When Boris the BabyBot, a red robot with long wiggly arms who tracks and profiles babies for The Factory, meets a baby who's too messy to be tracked, the book's young readers join the droid in exploring questions about data privacy.
Boris beeps as he scans babies' smiles and fingerprints and notes their liking for puppies, while adults in white coats monitor the action on their clipboards, in the illustrated story by South African digital rights activist Murray Hunter.
"It is not meant to teach a particular lesson to children about data collection, but rather start the conversation rooted in joy, play and delight, rather than a sense of dread," Hunter told the Thomson Reuters Foundation.
"This book creates a visual and narrative point of reference to help a child imagine what data collection looks like," said Hunter, who believes it is the world's first children's book about the secret world of corporate surveillance.
Across the globe, digital rights groups are pushing for the protection of individuals' data privacy.
Unlike in Europe and the United States, where data-privacy laws provide a level of protection to consumers, many Africans have little or no recourse if a data breach occurs because legal and regulatory safeguards often do not exist.
South Africa is one of the few countries on the continent to have a data protection law, passed in 2013, but it is "gathering dust" as it has not been enforced, said Hunter who previously worked with Right2Know, a local freedom of information group.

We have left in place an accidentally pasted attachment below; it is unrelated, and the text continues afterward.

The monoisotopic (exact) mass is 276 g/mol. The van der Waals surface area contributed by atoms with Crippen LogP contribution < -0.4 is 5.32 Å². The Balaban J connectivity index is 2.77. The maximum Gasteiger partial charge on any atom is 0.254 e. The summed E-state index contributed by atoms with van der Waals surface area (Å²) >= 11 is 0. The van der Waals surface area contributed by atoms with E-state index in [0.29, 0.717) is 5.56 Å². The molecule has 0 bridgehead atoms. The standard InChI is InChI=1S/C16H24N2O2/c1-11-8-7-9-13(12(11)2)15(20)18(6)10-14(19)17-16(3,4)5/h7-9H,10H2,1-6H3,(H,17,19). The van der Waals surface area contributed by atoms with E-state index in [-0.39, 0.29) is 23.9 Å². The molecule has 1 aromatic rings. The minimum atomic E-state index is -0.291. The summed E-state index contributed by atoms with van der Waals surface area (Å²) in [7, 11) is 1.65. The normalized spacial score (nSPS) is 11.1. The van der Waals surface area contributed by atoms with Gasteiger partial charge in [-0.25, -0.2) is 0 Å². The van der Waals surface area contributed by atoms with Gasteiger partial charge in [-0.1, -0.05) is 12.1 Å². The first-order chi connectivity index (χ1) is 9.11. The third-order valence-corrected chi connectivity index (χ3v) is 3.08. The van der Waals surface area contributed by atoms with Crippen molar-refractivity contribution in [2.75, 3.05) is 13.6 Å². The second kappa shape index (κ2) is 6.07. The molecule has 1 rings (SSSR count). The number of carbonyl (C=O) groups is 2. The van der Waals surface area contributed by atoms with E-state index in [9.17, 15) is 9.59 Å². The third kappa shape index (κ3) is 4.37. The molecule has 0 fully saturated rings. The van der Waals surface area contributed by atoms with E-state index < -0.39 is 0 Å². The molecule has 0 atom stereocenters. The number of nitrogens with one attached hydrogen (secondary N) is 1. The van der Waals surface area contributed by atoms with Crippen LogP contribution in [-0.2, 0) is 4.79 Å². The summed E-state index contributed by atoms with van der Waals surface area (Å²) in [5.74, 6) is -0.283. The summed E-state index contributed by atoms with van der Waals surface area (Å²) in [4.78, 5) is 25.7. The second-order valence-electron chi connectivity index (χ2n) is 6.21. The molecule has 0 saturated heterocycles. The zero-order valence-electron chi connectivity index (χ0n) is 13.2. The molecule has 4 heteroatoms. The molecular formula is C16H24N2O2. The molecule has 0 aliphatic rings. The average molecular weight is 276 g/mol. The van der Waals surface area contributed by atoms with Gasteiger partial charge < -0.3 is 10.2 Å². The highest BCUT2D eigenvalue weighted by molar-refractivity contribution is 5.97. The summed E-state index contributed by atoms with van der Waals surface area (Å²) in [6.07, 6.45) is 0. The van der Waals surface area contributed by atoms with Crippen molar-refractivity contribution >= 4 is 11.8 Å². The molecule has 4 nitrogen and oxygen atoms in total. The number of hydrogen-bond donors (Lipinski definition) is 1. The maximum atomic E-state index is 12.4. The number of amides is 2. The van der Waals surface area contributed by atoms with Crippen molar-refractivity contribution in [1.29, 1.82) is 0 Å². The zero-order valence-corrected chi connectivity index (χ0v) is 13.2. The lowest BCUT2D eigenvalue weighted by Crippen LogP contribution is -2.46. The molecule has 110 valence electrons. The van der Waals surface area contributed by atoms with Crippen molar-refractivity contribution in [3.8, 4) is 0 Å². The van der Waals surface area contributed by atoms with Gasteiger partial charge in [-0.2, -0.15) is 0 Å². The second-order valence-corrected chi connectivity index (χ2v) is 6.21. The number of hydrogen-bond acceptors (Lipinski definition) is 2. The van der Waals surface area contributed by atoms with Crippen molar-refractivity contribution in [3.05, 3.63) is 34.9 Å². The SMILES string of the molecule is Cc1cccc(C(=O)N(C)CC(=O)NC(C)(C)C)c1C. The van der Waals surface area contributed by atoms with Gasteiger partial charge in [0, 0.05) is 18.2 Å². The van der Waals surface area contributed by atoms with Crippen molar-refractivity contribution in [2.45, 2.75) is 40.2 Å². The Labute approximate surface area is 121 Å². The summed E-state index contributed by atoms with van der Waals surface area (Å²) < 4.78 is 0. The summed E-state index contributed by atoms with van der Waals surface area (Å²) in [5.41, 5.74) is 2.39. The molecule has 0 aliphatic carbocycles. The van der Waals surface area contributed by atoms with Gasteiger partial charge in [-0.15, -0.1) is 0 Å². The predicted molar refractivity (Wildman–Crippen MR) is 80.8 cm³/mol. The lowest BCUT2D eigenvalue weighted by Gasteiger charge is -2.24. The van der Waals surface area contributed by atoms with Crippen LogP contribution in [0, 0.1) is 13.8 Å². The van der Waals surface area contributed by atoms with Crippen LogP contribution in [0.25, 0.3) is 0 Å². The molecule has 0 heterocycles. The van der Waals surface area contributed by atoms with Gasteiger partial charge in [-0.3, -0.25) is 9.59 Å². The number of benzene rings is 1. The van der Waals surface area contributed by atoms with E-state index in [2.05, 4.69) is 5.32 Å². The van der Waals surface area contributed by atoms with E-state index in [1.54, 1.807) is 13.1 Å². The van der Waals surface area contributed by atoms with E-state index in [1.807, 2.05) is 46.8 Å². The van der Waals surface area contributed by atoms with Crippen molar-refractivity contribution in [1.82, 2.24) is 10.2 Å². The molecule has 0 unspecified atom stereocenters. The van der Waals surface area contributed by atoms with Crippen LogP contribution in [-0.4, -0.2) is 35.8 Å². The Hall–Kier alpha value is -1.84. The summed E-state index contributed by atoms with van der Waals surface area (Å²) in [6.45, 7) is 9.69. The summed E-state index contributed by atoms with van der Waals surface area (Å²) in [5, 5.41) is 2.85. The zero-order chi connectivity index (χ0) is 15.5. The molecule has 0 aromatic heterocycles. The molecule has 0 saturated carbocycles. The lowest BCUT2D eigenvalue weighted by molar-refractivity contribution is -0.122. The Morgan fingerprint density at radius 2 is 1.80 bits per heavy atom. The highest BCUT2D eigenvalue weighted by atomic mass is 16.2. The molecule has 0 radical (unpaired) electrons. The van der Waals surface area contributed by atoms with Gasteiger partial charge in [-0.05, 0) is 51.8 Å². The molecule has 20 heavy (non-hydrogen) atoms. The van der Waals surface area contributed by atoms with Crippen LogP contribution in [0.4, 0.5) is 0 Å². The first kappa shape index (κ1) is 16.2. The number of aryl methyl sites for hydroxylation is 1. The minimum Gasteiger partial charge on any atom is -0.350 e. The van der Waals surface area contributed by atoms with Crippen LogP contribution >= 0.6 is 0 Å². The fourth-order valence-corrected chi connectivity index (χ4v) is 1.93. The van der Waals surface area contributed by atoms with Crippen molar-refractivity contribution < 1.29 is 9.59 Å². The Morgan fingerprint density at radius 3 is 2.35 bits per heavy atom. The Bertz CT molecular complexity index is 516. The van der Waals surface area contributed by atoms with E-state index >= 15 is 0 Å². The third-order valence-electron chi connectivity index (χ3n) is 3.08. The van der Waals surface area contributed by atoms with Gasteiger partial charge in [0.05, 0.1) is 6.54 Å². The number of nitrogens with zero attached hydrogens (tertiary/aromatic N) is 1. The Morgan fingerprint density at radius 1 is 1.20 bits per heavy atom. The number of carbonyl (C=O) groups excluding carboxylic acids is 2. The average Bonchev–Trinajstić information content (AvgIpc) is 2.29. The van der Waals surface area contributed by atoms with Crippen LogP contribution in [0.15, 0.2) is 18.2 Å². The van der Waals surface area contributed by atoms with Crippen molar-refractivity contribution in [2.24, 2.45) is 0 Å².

"Major industries such as private security companies, the financial sector and insurance companies are writing the rules for themselves," said Hunter, who raised 60,000 rand (S$5,700) in six days via online crowdfunding to self-publish the book.
"Apparently this is a book a lot of people felt was waiting to be written," said Hunter, whose inspiration for the book, published this month, came from reading stories to younger cousins and friends' children.
Africa, which has clocked the world's fastest growth in Internet use over the past decade, is a growing market for firms like Facebook, which has introduced a Free Basics service accessing some sites in exchange for users providing some data.
"Awareness around children's privacy rights builds knowledge and resilience for their future digital privacy as adults," said Karabo Rajuili, advocacy coordinator with South Africa's amaBhungane Centre for Investigative Journalism.
After queries about whether Boris the robot was named after British Prime Minister Boris Johnson, Hunter decided to donate 50 per cent of proceeds from UK sales to a food bank in Johnson's constituency. Hunter insists the name choice was unintentional.